Recently, the difference between cold and warm temperatures has been so drastic that it is difficult for the body to keep up with the difference in temperature between the cool morning and evening and during the daytime.
In addition to the temperature changes felt by the body, when kimono culture was for daily use, people must have enjoyed the seasonal changes by coordinating materials and patterns that suited each of the four seasons.
I believe that changes in kimono culture have had a to do with changes in lifestyle before and after World War II. However, I believe that the modern sense of value for kimono has changed to "Kimono" as a costume for special fashion, socializing, and ceremonial purposes.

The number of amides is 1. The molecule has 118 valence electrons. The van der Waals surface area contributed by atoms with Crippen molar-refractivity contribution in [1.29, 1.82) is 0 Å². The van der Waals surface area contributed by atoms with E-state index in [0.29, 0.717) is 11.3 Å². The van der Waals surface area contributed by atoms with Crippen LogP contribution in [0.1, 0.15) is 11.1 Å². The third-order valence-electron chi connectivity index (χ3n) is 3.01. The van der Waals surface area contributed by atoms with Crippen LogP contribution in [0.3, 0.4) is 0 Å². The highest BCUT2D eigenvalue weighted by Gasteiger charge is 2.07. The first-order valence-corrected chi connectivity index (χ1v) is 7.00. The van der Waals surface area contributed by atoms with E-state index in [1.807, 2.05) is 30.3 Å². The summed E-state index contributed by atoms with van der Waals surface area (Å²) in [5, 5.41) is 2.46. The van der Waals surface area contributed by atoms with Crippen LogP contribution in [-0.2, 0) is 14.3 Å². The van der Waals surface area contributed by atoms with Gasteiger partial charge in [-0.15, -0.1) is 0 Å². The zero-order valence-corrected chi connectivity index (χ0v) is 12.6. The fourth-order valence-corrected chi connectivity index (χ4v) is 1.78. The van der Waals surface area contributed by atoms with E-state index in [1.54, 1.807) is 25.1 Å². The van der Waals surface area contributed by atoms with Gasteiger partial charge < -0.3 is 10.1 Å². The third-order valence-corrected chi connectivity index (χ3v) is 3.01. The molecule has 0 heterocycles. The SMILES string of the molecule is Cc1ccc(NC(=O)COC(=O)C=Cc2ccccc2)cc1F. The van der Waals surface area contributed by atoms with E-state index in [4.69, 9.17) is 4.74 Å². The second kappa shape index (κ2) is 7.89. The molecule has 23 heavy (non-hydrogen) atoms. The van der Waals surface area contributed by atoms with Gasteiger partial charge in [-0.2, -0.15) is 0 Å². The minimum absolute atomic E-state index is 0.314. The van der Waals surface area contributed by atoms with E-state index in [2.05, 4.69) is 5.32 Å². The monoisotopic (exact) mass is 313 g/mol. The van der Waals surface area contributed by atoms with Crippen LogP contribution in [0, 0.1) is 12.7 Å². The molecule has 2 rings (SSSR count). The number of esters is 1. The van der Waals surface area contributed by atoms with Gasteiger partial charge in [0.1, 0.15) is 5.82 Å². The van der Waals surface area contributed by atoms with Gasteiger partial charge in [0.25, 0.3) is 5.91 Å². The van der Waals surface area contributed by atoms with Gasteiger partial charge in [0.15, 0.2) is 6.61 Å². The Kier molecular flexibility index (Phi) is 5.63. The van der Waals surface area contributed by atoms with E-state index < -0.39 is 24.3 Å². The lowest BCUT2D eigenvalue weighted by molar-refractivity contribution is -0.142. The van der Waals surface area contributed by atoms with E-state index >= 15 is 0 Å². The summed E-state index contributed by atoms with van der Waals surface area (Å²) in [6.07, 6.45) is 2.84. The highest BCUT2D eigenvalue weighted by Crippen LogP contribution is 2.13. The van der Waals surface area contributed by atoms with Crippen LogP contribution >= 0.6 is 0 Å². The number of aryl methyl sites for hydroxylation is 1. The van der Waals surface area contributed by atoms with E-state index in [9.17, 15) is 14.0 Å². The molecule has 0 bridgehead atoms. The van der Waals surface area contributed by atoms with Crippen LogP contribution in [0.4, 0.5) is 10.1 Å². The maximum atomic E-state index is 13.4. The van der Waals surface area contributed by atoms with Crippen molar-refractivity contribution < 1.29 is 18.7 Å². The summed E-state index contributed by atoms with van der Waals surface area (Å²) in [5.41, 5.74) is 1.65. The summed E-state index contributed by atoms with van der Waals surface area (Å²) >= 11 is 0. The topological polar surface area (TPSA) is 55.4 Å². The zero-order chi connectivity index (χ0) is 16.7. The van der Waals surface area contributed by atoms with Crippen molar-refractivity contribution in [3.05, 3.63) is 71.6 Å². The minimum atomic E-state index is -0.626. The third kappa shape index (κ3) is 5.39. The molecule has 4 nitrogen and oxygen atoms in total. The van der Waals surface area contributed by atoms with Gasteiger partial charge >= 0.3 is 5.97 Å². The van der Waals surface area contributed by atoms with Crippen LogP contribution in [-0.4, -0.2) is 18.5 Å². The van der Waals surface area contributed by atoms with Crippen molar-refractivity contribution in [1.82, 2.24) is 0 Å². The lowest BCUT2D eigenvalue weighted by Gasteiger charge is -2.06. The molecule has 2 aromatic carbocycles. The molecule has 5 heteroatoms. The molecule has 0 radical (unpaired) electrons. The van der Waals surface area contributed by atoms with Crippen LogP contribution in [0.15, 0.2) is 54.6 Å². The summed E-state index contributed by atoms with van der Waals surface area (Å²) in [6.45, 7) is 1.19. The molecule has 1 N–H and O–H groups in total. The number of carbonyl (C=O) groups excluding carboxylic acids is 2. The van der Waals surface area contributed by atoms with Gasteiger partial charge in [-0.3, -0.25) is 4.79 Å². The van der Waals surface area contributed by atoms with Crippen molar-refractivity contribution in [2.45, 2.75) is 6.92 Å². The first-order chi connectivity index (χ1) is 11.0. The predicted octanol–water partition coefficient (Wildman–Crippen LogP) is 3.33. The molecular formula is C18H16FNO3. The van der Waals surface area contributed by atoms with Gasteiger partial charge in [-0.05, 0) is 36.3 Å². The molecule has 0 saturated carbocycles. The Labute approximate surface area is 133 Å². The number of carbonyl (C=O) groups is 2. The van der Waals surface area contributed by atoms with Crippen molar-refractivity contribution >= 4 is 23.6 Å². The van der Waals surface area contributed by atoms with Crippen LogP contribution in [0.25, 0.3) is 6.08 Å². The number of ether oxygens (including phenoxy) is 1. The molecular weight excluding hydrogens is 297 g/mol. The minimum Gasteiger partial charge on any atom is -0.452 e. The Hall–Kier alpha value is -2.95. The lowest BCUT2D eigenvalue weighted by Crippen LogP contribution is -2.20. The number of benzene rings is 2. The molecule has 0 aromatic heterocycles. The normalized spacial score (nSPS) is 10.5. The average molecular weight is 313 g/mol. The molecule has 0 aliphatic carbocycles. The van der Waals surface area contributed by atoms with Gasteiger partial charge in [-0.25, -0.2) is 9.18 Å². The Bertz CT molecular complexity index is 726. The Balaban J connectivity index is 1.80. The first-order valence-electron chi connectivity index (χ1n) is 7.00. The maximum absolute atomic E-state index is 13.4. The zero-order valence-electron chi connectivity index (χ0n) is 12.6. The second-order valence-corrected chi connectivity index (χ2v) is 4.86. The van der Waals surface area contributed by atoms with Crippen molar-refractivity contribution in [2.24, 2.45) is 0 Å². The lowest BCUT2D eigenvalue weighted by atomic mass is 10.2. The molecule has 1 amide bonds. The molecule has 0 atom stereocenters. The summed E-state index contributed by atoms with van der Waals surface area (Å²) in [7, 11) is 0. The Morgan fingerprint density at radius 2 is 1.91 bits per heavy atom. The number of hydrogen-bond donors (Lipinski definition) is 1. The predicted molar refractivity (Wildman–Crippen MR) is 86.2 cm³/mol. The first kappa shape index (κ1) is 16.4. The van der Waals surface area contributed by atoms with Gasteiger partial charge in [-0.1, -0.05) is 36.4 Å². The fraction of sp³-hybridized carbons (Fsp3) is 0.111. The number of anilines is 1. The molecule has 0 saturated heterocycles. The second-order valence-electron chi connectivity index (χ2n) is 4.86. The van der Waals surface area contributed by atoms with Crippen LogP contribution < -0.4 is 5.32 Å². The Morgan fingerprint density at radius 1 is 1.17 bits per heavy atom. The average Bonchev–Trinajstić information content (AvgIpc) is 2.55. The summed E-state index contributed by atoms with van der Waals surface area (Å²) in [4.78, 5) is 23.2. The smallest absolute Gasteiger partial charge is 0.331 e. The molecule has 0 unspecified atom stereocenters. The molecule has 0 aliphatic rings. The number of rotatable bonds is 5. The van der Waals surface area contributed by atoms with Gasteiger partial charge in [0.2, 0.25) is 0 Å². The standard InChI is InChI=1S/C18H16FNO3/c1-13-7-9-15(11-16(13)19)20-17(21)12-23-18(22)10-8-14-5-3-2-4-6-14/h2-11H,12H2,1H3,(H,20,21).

As I carefully unraveled the kimono piece by piece, I began to notice the colors and patterns that I liked. For example, the pattern, design, and color of the kimono fabric, as well as the color coordination of the "lining" used to tailor the kimono.
The boldness of the patterns and colors used in the "hakkake" and "Susomawashi" of the kimono, the "Haura" of the Haori (haori coat), and the long underwear is astonishing.
Here is a look at the production of the atelier and the six actual items that were completed.
When I handle various kimonos and obi fabrics in my upcycling work, I feel that even a small piece of Kimono or Obi fabric has the weight of condensed, advanced techniques and inherited culture. And when I think about the fact that these items are becoming rarer and rarer as time goes by, I hope that someone will use them in some way to make them even more valuable.